Denver, United States
Drew Stanley, KL&A, Inc., Dooling Design Build
Fradene M. Andersen
Three objectives guided the design.
1. Design something new with familiar forms and materials.
Privileging the ordinary has several benefits. In general, it makes a project more accessible aesthetically, intellectually, and economically. More people can relate to it, understand what makes it new or different, and afford to live in it. For architects, working with common building stock can establish a new architectural genealogy, a canon of everyday architecture. Plus, producing novelty from familiar materials is often more compelling than relying on exotic form or technology.
2. Give the house its qualities through abundant repetition.
Because of its stripped-down facades, the Ungers House is usually described as a minimalist project. But the interior is defined by a relentless repetition of the same doors, 172 in total. This use of repetition breaks with the modern concept of standardization and more recent approaches to combining repetition with difference. Repetition without economy or variation—copying identically and excessively—is a strategy that we thought we could advance.
3. Make idiosyncrasy methodical, rather than loose, accidental, or a one-off feature.
Although none of the neighboring houses are architectural masterpieces, a closer look reveals idiosyncratic façade compositions, material arrangements, and site strategies that break unwritten rules of design. They embody an American architectural practice that is bored with tradition and eager for improvisation, in contrast with the stability that is often assumed to be essential to architecture. We wondered if we could develop a deeper application of idiosyncrasy in our house.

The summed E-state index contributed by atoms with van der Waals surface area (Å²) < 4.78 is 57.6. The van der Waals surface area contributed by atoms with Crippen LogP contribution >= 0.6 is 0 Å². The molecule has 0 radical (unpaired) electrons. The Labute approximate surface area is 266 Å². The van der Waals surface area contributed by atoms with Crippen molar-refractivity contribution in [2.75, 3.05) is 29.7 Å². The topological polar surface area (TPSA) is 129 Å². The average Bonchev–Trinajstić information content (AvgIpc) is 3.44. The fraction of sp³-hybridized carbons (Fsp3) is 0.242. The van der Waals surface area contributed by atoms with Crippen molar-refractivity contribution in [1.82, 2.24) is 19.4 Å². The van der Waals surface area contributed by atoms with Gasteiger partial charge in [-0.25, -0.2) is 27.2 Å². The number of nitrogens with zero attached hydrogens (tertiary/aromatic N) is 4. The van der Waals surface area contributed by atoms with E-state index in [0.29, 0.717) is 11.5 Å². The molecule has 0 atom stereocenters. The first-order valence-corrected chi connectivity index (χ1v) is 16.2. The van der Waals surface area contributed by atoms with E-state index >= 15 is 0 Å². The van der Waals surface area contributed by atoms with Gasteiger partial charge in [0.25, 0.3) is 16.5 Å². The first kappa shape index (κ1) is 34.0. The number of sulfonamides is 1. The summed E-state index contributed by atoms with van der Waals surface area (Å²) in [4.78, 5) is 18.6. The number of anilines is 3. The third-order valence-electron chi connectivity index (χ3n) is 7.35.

Three contexts shaped the project: one physical, one historical, and one personal.
The house’s immediate surroundings are ordinary. It is located on a boundary between two typical neighborhoods. One has brightly colored Victorian homes that were built in the early 20th century and the other is lined with casually quirky houses from the 1950s and 60s. We thought that we could work with this everyday architecture rather than against it.
In contrast with the project’s ordinary and anonymous physical context, its historical genealogy is particular and reasonably well known. After studying a number of canonical villas, the Ungers House in Cologne became a central reference. Its ambition—to be as devoid of qualities as possible—was totally at odds with the common assumption that every house should be unique. At the same time, its plainness could be seen as the apotheosis of unremarkable architecture.
On a professional level, the project was part of another lineage—an early career house built for an architect’s mother. Before you’ve built a lot, your mother is the only person who believes that you can do whatever crackpot architecture you’re into. My mother is a retired Denver Public Schools librarian who put her savings up to build this house. It needed to be worthy of her confidence and generosity.
The house embraces a paradoxical combination of repetition and idiosyncrasy to arrive at new examples of both.
We used familiar forms materials, but in unusual numbers and arrangements. Although it is a single volume, it has multiple roofs and gables. Striped siding in two colors runs parallel to the roofline instead of the ground. The front and back elevations are identical, as are the sides. The house has four front doors, with the doorbell, mailbox, and address mounted on posts along the front walk. Inside, the main level is a single room surrounded by doors. The stairs are doubled on the ceiling above. Upstairs, the same tall gable profile defines the cross section of the hallway, a closet door, and the tile color in the master bathroom.
Wherever we introduced an idiosyncrasy that would typically be superficial, we carried it through. An example: the façades incorporate an extra ¼ size gable that has cascading effects on the envelope and interiors. Shifts in the façade, where siding and doors are a ¼ module off between lower and upper floors, affect the interior in turn. The doors don’t line up front to back, so strips of materials that cross the interior split the kitchen island, wood flooring, and tile. Upstairs, ceilings are made of 1½ gables, divided differently in each room. The little gable also produced unexpected alignments, like a diagonal sectional alignment of doors at the top and bottom of the stairs—the only pairs of facing doors that line up.